Compulsory Retirement Age
Monday 14th July 2014
The EAT has upheld the ET’s finding that 65 was an appropriate age for the compulsory retirement of a partner in Seldon v Clarkson Wright & Jakes.
Mr Seldon brought a claim of direct age discrimination after he was forced to retire as a partner in a firm of solicitors at the age of 65. Aspects of the case were appealed to the Supreme Court, which held that a compulsory retirement age was capable of justification if it was founded on achieving legitimate social policy aims, which in this case included staff retention and workforce planning.
The case was then remitted back to the ET, which in 2013 held that the firm’s decision to set its compulsory retirement age at 65 was objectively justifiable, even though 64 or 66 could also have been chosen. The finding was based in part on the fact that in 2006, when Mr Seldon was compulsorily retired, the firm also used the then lawful default retirement age of 65 for its employees.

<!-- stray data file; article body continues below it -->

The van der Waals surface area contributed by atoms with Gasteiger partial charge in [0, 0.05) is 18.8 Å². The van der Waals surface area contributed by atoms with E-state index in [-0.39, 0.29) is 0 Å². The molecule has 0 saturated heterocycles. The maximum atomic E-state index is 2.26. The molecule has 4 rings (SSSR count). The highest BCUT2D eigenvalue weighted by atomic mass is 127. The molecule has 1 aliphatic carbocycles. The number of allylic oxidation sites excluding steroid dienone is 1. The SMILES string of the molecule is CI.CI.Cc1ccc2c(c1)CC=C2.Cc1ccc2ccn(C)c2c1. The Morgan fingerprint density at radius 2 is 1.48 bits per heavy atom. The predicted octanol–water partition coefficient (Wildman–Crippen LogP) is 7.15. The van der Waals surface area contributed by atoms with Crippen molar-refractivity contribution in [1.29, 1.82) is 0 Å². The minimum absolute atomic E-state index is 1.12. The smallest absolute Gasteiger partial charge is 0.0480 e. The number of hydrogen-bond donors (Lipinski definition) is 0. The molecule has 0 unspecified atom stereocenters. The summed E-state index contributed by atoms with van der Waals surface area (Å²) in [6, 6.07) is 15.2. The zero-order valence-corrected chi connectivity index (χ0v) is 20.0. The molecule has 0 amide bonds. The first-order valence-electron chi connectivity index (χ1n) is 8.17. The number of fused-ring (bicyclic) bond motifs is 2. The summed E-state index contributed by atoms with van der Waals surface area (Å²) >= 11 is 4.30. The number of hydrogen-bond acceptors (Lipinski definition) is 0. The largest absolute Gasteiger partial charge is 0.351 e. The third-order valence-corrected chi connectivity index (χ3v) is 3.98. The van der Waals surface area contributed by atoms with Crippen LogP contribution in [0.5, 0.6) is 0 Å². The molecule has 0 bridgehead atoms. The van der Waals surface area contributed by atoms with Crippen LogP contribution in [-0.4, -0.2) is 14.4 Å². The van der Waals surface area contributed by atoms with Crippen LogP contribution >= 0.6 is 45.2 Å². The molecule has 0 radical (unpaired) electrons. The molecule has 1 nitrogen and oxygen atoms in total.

On appeal to the EAT, Mr Seldon argued that if the firm’s aims could be achieved with a retirement age of 66, a lower age could not be justified. However, the EAT upheld the ET’s decision, noting that if Mr Seldon’s arguments were correct, a fixed age could never be justified. The ET’s role was to balance the discriminatory effect of a set retirement age against its success in achieving the legitimate aims. In applying that test, the ET had reached the correct conclusion.
However, a compulsory retirement of an employee may be judged differently and could amount to unlawful age discrimination.
All information in this update is intended for general guidance only and is not intended to be comprehensive, or to provide legal advice.